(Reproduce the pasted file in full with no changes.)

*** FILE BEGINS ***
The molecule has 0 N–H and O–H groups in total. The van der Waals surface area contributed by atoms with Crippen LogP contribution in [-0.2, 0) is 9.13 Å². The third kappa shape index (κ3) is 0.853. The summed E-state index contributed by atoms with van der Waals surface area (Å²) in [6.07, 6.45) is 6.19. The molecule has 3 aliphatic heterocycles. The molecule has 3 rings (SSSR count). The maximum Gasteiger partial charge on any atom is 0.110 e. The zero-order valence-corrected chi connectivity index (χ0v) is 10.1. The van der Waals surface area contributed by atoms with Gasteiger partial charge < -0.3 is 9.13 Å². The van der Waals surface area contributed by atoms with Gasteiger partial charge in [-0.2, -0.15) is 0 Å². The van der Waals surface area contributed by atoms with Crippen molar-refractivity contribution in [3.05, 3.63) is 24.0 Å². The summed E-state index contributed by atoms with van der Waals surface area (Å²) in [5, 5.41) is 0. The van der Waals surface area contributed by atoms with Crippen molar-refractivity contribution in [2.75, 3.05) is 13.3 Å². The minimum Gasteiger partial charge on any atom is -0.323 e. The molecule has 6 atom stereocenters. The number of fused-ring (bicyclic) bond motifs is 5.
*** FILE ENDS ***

The molecule has 0 N–H and O–H groups in total. The van der Waals surface area contributed by atoms with Crippen LogP contribution in [-0.2, 0) is 9.13 Å². The third kappa shape index (κ3) is 0.853. The summed E-state index contributed by atoms with van der Waals surface area (Å²) in [6.07, 6.45) is 6.19. The molecule has 3 aliphatic heterocycles. The molecule has 3 rings (SSSR count). The maximum Gasteiger partial charge on any atom is 0.110 e. The zero-order valence-corrected chi connectivity index (χ0v) is 10.1. The van der Waals surface area contributed by atoms with Gasteiger partial charge < -0.3 is 9.13 Å². The van der Waals surface area contributed by atoms with Gasteiger partial charge in [-0.2, -0.15) is 0 Å². The van der Waals surface area contributed by atoms with Crippen molar-refractivity contribution in [3.05, 3.63) is 24.0 Å². The summed E-state index contributed by atoms with van der Waals surface area (Å²) in [5, 5.41) is 0. The van der Waals surface area contributed by atoms with Crippen molar-refractivity contribution in [2.75, 3.05) is 13.3 Å². The minimum Gasteiger partial charge on any atom is -0.323 e. The molecule has 6 atom stereocenters. The number of fused-ring (bicyclic) bond motifs is 5.